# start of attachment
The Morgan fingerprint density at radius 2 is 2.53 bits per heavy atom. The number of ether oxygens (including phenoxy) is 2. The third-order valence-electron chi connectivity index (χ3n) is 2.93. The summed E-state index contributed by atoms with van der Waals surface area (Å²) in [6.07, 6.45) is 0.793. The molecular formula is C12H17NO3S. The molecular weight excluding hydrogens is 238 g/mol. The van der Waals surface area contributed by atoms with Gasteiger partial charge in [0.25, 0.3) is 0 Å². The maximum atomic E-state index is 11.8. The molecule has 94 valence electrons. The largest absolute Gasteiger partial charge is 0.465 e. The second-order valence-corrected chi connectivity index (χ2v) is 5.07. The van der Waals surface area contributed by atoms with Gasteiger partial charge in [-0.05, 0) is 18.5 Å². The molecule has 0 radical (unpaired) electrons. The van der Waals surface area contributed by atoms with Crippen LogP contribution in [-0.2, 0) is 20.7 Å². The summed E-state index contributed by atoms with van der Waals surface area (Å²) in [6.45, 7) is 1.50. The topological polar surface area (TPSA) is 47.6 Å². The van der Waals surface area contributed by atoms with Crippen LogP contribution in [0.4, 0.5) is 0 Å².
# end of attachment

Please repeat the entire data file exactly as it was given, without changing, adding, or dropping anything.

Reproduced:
The Morgan fingerprint density at radius 2 is 2.53 bits per heavy atom. The number of ether oxygens (including phenoxy) is 2. The third-order valence-electron chi connectivity index (χ3n) is 2.93. The summed E-state index contributed by atoms with van der Waals surface area (Å²) in [6.07, 6.45) is 0.793. The molecular formula is C12H17NO3S. The molecular weight excluding hydrogens is 238 g/mol. The van der Waals surface area contributed by atoms with Gasteiger partial charge in [0.25, 0.3) is 0 Å². The maximum atomic E-state index is 11.8. The molecule has 94 valence electrons. The largest absolute Gasteiger partial charge is 0.465 e. The second-order valence-corrected chi connectivity index (χ2v) is 5.07. The van der Waals surface area contributed by atoms with Gasteiger partial charge in [-0.05, 0) is 18.5 Å². The molecule has 0 radical (unpaired) electrons. The van der Waals surface area contributed by atoms with Crippen LogP contribution in [-0.2, 0) is 20.7 Å². The summed E-state index contributed by atoms with van der Waals surface area (Å²) in [6.45, 7) is 1.50. The topological polar surface area (TPSA) is 47.6 Å². The van der Waals surface area contributed by atoms with Crippen LogP contribution in [0.4, 0.5) is 0 Å².